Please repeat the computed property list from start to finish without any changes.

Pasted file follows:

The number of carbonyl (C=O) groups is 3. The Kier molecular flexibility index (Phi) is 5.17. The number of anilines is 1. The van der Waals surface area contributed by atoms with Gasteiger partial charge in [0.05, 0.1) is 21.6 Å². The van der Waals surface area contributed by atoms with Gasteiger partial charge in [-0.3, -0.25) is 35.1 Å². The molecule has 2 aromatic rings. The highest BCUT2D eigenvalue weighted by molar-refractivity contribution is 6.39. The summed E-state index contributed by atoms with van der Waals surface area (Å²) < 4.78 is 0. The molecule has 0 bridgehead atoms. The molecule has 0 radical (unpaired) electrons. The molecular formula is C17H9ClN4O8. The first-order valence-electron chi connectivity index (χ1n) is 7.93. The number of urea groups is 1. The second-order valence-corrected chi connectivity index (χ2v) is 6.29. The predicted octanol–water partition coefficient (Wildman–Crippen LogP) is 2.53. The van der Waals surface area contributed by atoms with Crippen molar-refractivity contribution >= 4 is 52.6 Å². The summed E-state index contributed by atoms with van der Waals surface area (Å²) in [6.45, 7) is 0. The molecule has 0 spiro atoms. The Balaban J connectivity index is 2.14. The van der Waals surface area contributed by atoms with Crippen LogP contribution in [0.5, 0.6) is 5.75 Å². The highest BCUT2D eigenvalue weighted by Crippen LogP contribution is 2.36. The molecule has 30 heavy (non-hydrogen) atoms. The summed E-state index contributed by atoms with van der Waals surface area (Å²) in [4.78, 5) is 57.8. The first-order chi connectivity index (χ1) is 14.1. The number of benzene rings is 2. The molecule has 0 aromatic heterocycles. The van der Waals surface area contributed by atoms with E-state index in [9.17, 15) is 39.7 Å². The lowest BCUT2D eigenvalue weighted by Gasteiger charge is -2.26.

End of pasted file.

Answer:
The number of carbonyl (C=O) groups is 3. The Kier molecular flexibility index (Phi) is 5.17. The number of anilines is 1. The van der Waals surface area contributed by atoms with Gasteiger partial charge in [0.05, 0.1) is 21.6 Å². The van der Waals surface area contributed by atoms with Gasteiger partial charge in [-0.3, -0.25) is 35.1 Å². The molecule has 2 aromatic rings. The highest BCUT2D eigenvalue weighted by molar-refractivity contribution is 6.39. The summed E-state index contributed by atoms with van der Waals surface area (Å²) < 4.78 is 0. The molecule has 0 bridgehead atoms. The molecule has 0 radical (unpaired) electrons. The molecular formula is C17H9ClN4O8. The first-order valence-electron chi connectivity index (χ1n) is 7.93. The number of urea groups is 1. The second-order valence-corrected chi connectivity index (χ2v) is 6.29. The predicted octanol–water partition coefficient (Wildman–Crippen LogP) is 2.53. The van der Waals surface area contributed by atoms with Crippen molar-refractivity contribution >= 4 is 52.6 Å². The summed E-state index contributed by atoms with van der Waals surface area (Å²) in [6.45, 7) is 0. The molecule has 0 spiro atoms. The Balaban J connectivity index is 2.14. The van der Waals surface area contributed by atoms with Crippen LogP contribution in [0.5, 0.6) is 5.75 Å². The highest BCUT2D eigenvalue weighted by Crippen LogP contribution is 2.36. The molecule has 30 heavy (non-hydrogen) atoms. The summed E-state index contributed by atoms with van der Waals surface area (Å²) in [4.78, 5) is 57.8. The first-order chi connectivity index (χ1) is 14.1. The number of benzene rings is 2. The molecule has 0 aromatic heterocycles. The van der Waals surface area contributed by atoms with E-state index in [9.17, 15) is 39.7 Å². The lowest BCUT2D eigenvalue weighted by Gasteiger charge is -2.26.